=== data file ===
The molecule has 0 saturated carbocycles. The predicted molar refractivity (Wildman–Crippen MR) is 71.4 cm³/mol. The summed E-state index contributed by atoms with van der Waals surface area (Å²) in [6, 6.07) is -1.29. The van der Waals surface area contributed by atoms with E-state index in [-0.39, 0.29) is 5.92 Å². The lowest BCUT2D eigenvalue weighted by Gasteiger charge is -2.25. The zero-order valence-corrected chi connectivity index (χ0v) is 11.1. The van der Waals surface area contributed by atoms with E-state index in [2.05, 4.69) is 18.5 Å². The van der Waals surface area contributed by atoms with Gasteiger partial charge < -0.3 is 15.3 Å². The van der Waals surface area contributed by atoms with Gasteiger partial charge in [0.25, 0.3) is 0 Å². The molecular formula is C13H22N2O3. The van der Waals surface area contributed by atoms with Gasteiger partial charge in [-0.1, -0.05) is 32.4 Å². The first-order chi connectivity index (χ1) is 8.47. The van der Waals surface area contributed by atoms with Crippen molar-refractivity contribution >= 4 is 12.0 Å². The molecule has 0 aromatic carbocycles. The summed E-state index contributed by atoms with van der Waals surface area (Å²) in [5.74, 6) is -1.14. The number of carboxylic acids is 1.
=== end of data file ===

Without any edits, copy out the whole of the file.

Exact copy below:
The molecule has 0 saturated carbocycles. The predicted molar refractivity (Wildman–Crippen MR) is 71.4 cm³/mol. The summed E-state index contributed by atoms with van der Waals surface area (Å²) in [6, 6.07) is -1.29. The van der Waals surface area contributed by atoms with E-state index in [-0.39, 0.29) is 5.92 Å². The lowest BCUT2D eigenvalue weighted by Gasteiger charge is -2.25. The zero-order valence-corrected chi connectivity index (χ0v) is 11.1. The van der Waals surface area contributed by atoms with E-state index in [2.05, 4.69) is 18.5 Å². The van der Waals surface area contributed by atoms with Gasteiger partial charge < -0.3 is 15.3 Å². The van der Waals surface area contributed by atoms with Gasteiger partial charge in [0.25, 0.3) is 0 Å². The molecular formula is C13H22N2O3. The van der Waals surface area contributed by atoms with Gasteiger partial charge in [-0.1, -0.05) is 32.4 Å². The first-order chi connectivity index (χ1) is 8.47. The van der Waals surface area contributed by atoms with Crippen molar-refractivity contribution >= 4 is 12.0 Å². The molecule has 0 aromatic carbocycles. The summed E-state index contributed by atoms with van der Waals surface area (Å²) in [5.74, 6) is -1.14. The number of carboxylic acids is 1.